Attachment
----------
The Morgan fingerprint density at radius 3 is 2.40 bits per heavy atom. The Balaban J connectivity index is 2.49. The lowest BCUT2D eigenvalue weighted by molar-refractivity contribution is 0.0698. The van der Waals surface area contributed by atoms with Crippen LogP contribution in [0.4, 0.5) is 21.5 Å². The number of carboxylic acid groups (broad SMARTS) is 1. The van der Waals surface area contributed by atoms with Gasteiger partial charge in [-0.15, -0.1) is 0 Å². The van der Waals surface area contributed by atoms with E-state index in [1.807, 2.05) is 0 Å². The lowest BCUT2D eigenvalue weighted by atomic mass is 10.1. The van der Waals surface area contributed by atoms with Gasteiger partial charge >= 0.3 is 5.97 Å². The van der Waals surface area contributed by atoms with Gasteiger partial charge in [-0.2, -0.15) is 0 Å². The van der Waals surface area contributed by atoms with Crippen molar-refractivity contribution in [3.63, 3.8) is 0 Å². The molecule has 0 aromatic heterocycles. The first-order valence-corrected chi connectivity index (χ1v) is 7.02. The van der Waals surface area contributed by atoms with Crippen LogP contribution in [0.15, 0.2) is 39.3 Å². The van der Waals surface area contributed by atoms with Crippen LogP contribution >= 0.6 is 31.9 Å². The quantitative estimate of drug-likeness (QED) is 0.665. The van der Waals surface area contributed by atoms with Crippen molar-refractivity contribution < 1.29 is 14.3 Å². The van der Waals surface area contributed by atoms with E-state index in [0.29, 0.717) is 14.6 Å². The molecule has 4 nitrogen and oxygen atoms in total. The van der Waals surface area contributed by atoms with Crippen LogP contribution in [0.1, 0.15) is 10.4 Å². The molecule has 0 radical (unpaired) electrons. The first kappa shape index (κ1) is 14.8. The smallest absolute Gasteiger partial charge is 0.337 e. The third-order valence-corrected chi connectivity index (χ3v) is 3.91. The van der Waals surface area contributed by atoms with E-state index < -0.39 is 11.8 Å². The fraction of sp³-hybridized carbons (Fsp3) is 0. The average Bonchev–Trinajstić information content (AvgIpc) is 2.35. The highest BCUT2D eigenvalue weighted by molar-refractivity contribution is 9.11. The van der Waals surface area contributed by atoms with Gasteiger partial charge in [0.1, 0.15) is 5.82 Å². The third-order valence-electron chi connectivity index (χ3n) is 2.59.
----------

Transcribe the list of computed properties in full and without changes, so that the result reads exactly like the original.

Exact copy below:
The Morgan fingerprint density at radius 3 is 2.40 bits per heavy atom. The Balaban J connectivity index is 2.49. The lowest BCUT2D eigenvalue weighted by molar-refractivity contribution is 0.0698. The van der Waals surface area contributed by atoms with Crippen LogP contribution in [0.4, 0.5) is 21.5 Å². The number of carboxylic acid groups (broad SMARTS) is 1. The van der Waals surface area contributed by atoms with Gasteiger partial charge in [-0.15, -0.1) is 0 Å². The van der Waals surface area contributed by atoms with E-state index in [1.807, 2.05) is 0 Å². The lowest BCUT2D eigenvalue weighted by atomic mass is 10.1. The van der Waals surface area contributed by atoms with Gasteiger partial charge >= 0.3 is 5.97 Å². The van der Waals surface area contributed by atoms with Gasteiger partial charge in [-0.2, -0.15) is 0 Å². The van der Waals surface area contributed by atoms with Crippen molar-refractivity contribution in [3.63, 3.8) is 0 Å². The molecule has 0 aromatic heterocycles. The first-order valence-corrected chi connectivity index (χ1v) is 7.02. The van der Waals surface area contributed by atoms with Crippen LogP contribution in [0.15, 0.2) is 39.3 Å². The van der Waals surface area contributed by atoms with Crippen LogP contribution >= 0.6 is 31.9 Å². The quantitative estimate of drug-likeness (QED) is 0.665. The van der Waals surface area contributed by atoms with Crippen molar-refractivity contribution < 1.29 is 14.3 Å². The van der Waals surface area contributed by atoms with E-state index in [0.29, 0.717) is 14.6 Å². The molecule has 4 nitrogen and oxygen atoms in total. The van der Waals surface area contributed by atoms with Crippen LogP contribution in [0.1, 0.15) is 10.4 Å². The molecule has 0 radical (unpaired) electrons. The first kappa shape index (κ1) is 14.8. The smallest absolute Gasteiger partial charge is 0.337 e. The third-order valence-corrected chi connectivity index (χ3v) is 3.91. The van der Waals surface area contributed by atoms with E-state index < -0.39 is 11.8 Å². The fraction of sp³-hybridized carbons (Fsp3) is 0. The average Bonchev–Trinajstić information content (AvgIpc) is 2.35. The highest BCUT2D eigenvalue weighted by molar-refractivity contribution is 9.11. The van der Waals surface area contributed by atoms with Gasteiger partial charge in [0.1, 0.15) is 5.82 Å². The third-order valence-electron chi connectivity index (χ3n) is 2.59.